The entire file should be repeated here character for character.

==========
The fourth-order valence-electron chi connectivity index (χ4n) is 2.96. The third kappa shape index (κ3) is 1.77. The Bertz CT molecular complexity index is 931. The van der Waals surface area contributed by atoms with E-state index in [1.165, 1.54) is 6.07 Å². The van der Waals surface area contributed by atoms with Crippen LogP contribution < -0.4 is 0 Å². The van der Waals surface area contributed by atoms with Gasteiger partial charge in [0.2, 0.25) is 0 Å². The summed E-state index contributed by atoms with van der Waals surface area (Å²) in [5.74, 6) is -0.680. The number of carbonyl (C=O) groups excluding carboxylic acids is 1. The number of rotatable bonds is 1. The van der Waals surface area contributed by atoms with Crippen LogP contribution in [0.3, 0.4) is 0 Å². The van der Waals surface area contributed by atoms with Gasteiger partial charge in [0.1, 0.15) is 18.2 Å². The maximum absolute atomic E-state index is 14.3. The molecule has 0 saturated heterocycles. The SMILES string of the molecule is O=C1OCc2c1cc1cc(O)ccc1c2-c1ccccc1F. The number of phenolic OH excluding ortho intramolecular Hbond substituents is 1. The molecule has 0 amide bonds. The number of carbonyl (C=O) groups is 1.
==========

The fourth-order valence-electron chi connectivity index (χ4n) is 2.96. The third kappa shape index (κ3) is 1.77. The Bertz CT molecular complexity index is 931. The van der Waals surface area contributed by atoms with E-state index in [1.165, 1.54) is 6.07 Å². The van der Waals surface area contributed by atoms with Crippen LogP contribution < -0.4 is 0 Å². The van der Waals surface area contributed by atoms with Gasteiger partial charge in [0.2, 0.25) is 0 Å². The summed E-state index contributed by atoms with van der Waals surface area (Å²) in [5.74, 6) is -0.680. The number of carbonyl (C=O) groups excluding carboxylic acids is 1. The number of rotatable bonds is 1. The van der Waals surface area contributed by atoms with Crippen LogP contribution in [0.3, 0.4) is 0 Å². The van der Waals surface area contributed by atoms with Gasteiger partial charge in [0.1, 0.15) is 18.2 Å². The maximum absolute atomic E-state index is 14.3. The molecule has 0 saturated heterocycles. The SMILES string of the molecule is O=C1OCc2c1cc1cc(O)ccc1c2-c1ccccc1F. The number of phenolic OH excluding ortho intramolecular Hbond substituents is 1. The molecule has 0 amide bonds. The number of carbonyl (C=O) groups is 1.